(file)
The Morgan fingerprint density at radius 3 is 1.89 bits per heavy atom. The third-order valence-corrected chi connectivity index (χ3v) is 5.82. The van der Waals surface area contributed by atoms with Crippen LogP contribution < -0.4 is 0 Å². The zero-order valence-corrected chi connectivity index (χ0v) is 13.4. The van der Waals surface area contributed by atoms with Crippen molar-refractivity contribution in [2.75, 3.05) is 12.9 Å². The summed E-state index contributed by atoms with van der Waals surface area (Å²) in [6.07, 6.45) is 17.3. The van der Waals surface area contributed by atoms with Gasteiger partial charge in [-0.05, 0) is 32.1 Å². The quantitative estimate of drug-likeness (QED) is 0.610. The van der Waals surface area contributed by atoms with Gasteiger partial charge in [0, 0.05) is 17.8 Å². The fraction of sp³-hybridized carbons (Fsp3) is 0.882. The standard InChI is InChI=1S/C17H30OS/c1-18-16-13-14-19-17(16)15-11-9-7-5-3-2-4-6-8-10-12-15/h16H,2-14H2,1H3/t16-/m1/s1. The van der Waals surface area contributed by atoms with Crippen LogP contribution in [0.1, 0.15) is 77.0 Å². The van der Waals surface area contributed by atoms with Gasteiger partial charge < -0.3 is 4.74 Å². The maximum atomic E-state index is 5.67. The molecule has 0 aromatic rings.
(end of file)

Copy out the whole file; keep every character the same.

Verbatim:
The Morgan fingerprint density at radius 3 is 1.89 bits per heavy atom. The third-order valence-corrected chi connectivity index (χ3v) is 5.82. The van der Waals surface area contributed by atoms with Crippen LogP contribution < -0.4 is 0 Å². The zero-order valence-corrected chi connectivity index (χ0v) is 13.4. The van der Waals surface area contributed by atoms with Crippen molar-refractivity contribution in [2.75, 3.05) is 12.9 Å². The summed E-state index contributed by atoms with van der Waals surface area (Å²) in [6.07, 6.45) is 17.3. The van der Waals surface area contributed by atoms with Gasteiger partial charge in [-0.05, 0) is 32.1 Å². The quantitative estimate of drug-likeness (QED) is 0.610. The van der Waals surface area contributed by atoms with Gasteiger partial charge in [0, 0.05) is 17.8 Å². The fraction of sp³-hybridized carbons (Fsp3) is 0.882. The standard InChI is InChI=1S/C17H30OS/c1-18-16-13-14-19-17(16)15-11-9-7-5-3-2-4-6-8-10-12-15/h16H,2-14H2,1H3/t16-/m1/s1. The van der Waals surface area contributed by atoms with Crippen LogP contribution in [0.1, 0.15) is 77.0 Å². The van der Waals surface area contributed by atoms with Gasteiger partial charge < -0.3 is 4.74 Å². The maximum atomic E-state index is 5.67. The molecule has 0 aromatic rings.